I love the internet. Every day another adventure. Every day something new to discover. It's almost as much fun as shopping the shoe aisles at Nordstrom Rack!
I was rooting around on Etsy.com a couple weeks back when I was astounded by a dazzling variety of creatively decorated clogs. And these were not just your common or garden variety Swedish shoes with some brightly colored leather slapped on 'em. These were clogs with lavishly woven uppers and clogs with colorfully painted bases and clogs with silk ribbon accents. Sometimes all on the same shoe. And what amazed me most is that they were all the product of one incredibly fertile imagination. Designing shoes is only the tip of this particular creative iceberg. I hesitate to tell you all the things she's been up to for fear that you'll experience the same moment of underachiever anxiety that I did. The artist's name is Rabiah Hodges. And to describe her as merely a shoe designer is to overlook the reams of other intriguing projects she's been a part of.
For the purposes of Every Clog Has Its Day, I'll simply introduce her as the owner of Chameleon Clogs, a line of wooden soled shoes that feature her custom woven uppers. But if you look around on her Etsy pages or visit her MySpace gallery, you'll see she has accomplished a lot in her tireless life. I'll let her tell her tale herself, and you can click through on one of the many links provided to do a little more digging about this artistic entrepreneur on your own.
Zsa Zsa clog from Chameleon Clogs
ECHID: This blog is unashamedly about clogs, clogs, and more clogs. But I know your own artistic endeavors cover a lot of other turf. Tell me how your got started as an artist and how you've scratched that creative itch over the years.
RABIAH: I have studied art all my life and began working towards my BFA focusing on wearable textiles in college. My mother made purses from damaged oriental rugs, and I began weaving textiles to coordinate and to be the focal point on many of her bags. Working with her was my first experience as an artist creating a body of wearable art for sale. I knew I would always want to be in the world of fashion, design and textiles...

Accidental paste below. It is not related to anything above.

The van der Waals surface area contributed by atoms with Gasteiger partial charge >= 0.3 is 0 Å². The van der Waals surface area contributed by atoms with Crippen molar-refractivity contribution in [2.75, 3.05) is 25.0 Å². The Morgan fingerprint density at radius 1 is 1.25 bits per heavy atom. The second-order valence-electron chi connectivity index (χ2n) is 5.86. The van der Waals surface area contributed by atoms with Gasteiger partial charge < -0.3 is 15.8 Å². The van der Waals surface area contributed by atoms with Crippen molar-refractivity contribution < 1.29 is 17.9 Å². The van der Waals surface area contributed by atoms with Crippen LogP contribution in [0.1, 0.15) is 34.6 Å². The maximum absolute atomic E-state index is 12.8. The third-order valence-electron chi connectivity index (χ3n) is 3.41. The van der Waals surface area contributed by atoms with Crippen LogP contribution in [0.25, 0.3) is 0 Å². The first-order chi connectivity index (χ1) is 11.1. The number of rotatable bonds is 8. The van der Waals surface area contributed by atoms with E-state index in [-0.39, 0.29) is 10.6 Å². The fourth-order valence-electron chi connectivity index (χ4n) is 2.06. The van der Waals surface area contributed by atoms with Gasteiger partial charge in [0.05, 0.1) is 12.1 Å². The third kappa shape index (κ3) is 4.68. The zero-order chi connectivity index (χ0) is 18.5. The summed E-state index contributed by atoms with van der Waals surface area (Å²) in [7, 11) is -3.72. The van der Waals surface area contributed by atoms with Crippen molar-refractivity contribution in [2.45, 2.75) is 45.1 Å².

Tropical Sunset clog from Chameleon Clogs
ECHID: How did you first get the idea to meld your weaving with footwear?
RABIAH: In 1999 I started a non profit weaving project with my local crisis center and women's shelter. I was given all the discarded clothing and accessory overflow to use to rag weave or remake into new saleable goods. [Here's the web site: www.ragweavers.com.] I did this for 8 years, and during this time I had the fortune to have two ladies come into my store and offer an incredible partnership. These ladies were the originators of Chameleon Clogs. They were looking for new, exciting surfaces for their collection of customizable clogs and my wovens were Perfect!!! I spent almost 2 years developing the fabric and its applications, and the rest is history!
ECHID: Do you make the clogs yourself? Or hire a cobbler to do the assembly?
RABIAH: I have the great fortune to work with a wonderful cobbler that alows for all kinds of creativity and helps me to get a perfect fit with custom work.
Purple Haze clog from Chameleon Clogs
ECHID: Why clogs? As opposed to creating intriguing woven sneakers? Or oxfords? Or sandals? What was the appeal of working with clogs?
RABIAH: Well, firstly, my clogs are the most comfortable shoes I've ever worn. I wear them all year round even to work in. I would love to branch out to leather bottomed sandals, too...I am always looking for a new look. I recently added a higher heel to my collection and I am thrilled with the new height option. Secondly, I can paint on a wooden base and I love the combination!